Reporting from ORACLE PARK
Casey Schmitt shattered a lengthy homerless streak, Patrick Bailey added another clutch knock, and Tristan Beck debuted in his first career start as the Giants avoided a three-game sweep at the hands of the Braves with a 8-5 victory on Sunday afternoon at Oracle Park.
After emerging as a quality bulk-innings reliever during his first 28 big-league games, Beck returned to his starting roots with a bang by firing 4-1/3 innings with three hits and three earned runs allowed. The rookie right-hander was perfect through four innings, against not only one of baseball’s best offenses, but also the organization that drafted him out of Stanford in the fourth round in 2019.
Beck is now San Francisco’s 13th different starting pitcher this season and fourth rookie – Kyle Harrison, Ryan Walker and Keaton Winn are the others. The Braves broke through against him in the fifth, breaking up the perfect game when Matt Olson drew a leadoff walk and ending the no-hitter when Eddie Rosario doubled two batters later. Travis d’Arnaud was next, cashing in with a two-run single to right, effectively ending Beck’s outing.
On his outing, Beck said the key against a tough offense like Atlanta’s was to go right after them:
“Obviously you gotta pay those guys the respect they deserve. … It’s one of the best offenses in baseball by the numbers – they’re obviously pretty good. You gotta go right after guys and it just felt like me and Patrick Bailey were on the same page all day, doing a good mix of kind of nibbling on the edges, but also not being afraid to just go right after them. So yeah, for the first four, things went really well.”
On the outing, Giants manager Gabe Kapler praised his righty:
“I mean, he knew what the assignment was, clearly. We needed somebody to go a little bit deeper in the game than some of our more recent openers.”
Shortly after Beck walked off to a standing ovation from the home crowd, the Giants bullpen coughed up the lead when Nicky Lopez singled to left off southpaw Scott Alexander to give the Braves a 3-2 lead.
The fifth ended on a strange play; with runners at second and third, Ronald Acuna Jr. tapped a slow roller to first baseman J.D. Davis’ backhand side. Davis made the play, but flipped it to Alexander, who was nowhere in the zip code of first base. Needing to act quickly, Alexander rebounded by flipping to second baseman Thairo Estrada at first for the out. Just as the out was recorded, the runner at third broke for the plate and Estrada fired to the plate to complete the 3-1-4-2 double play.
On the wild double play, Giants manager Gabe Kapler said it was something he’s never seen before:
“That was really cool. I don’t remember ever seeing one like that either. It’s a really heads up play by Scott, obviously to read the fact there’s no chance he was gonna get to first base. J.D. did exactly what he’s supposed to do – he was gonna flip it to the pitcher because it’s all he really can do. He doesn’t really know where Thairo is in space. And Thairo, really heads up play at first base. Great tag by Pat. It was one of the funner plays that we’ve had all year.”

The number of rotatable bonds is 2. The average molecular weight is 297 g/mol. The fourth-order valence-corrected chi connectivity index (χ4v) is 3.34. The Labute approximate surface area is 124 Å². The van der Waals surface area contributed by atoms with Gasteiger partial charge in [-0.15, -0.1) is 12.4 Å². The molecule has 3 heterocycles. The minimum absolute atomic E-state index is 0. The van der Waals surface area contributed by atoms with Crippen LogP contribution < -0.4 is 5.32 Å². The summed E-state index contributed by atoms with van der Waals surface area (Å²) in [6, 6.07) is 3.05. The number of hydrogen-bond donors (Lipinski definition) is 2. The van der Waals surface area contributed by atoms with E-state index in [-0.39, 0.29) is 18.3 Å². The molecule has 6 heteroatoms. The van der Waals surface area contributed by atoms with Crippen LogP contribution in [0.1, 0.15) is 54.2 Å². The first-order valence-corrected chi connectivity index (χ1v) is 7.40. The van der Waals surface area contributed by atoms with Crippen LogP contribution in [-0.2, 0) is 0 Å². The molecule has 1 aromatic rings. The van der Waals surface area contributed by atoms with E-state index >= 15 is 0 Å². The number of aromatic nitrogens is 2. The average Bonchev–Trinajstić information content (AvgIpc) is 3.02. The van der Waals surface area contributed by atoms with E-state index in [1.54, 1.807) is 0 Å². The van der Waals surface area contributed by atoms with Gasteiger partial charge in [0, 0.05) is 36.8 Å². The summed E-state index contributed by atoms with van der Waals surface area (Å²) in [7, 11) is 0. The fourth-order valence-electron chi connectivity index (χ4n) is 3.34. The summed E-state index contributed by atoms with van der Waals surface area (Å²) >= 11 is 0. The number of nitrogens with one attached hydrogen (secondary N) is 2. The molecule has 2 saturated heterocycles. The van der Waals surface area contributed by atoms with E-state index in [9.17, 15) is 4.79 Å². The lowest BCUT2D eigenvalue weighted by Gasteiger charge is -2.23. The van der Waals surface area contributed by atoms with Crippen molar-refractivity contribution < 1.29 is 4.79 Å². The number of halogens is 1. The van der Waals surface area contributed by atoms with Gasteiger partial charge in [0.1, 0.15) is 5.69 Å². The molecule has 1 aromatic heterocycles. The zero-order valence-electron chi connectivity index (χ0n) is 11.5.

The Giants answered back with a four-run inning in the home half of the fifth, topped off by Bailey’s clutch, bases-loaded double that snuck under the glove of Olson – the owner of two Gold Glove Awards at first base – and trickled down the right field line to give San Francisco a 6-3 lead and keep Beck off the hook for the loss.
Marcell Ozuna launched a two-run homer in the sixth off Alexander to make it a one-run game, but the Giants once again answered back by adding two more in the bottom half – an RBI single from Austin Slater and squeeze-bunt from Estrada to extend the lead to 8-5.
Schmitt last homered on May 11 in Arizona against the Diamondbacks in his third big league game. After several months of increasingly frustrating offensive woes, Schmitt turned on a changeup from Braves starter Jared Shuster and destroyed it toward the back of the left field bleachers for a solo-shot in the second.
After being recalled from Triple-A Sacramento last Saturday, Schmitt is now 2-for-15 in his last seven games.
The Giants will open up a three-game series against the Cincinnati Reds on Monday night as rookie left-hander Kyle Harrison (0-0, 5.40 ERA) will make his Oracle Park debut in his second big league start. Young lefty Andrew Abbott (8-3, 3.16 ERA) will receive the start for the Reds.
Outfielders Mike Yastrzemski and Mitch Haniger could be activated during the upcoming series against the Cincinnati Reds, according to manager Gabe Kapler. Yastrzemski has been banged up with a lingering hamstring injury since July 31 and likely won’t require a rehab assignment – he’s been squaring off against injured righty John Brebbia in simulated games, so it’s possible that’s all he’ll need to be ready. Haniger has spent the last few days on a rehab assignment for Triple-A Sacramento.
The Giants added Mike Murphy, the organization’s longest tenured employee in franchise history, to their Wall of Fame during a pregame ceremony. Murphy joined the team back in 1958 and served as a bat boy for two seasons before being promoted to running the clubhouse, a role he fulfilled in some capacity or another until retiring ahead of the 2023 season. All in all, Murphy spent 65 years in the organization. Over 40 former Giants players and personnel were on hand for the ceremony.
Steven Rissotto has covered the San Francisco Giants for SFBay since 2021. He is the host of RizzoCast, a baseball interview show featuring players, coaches, media and fans. He attends San Francisco State University and will major in Journalism and minor in education.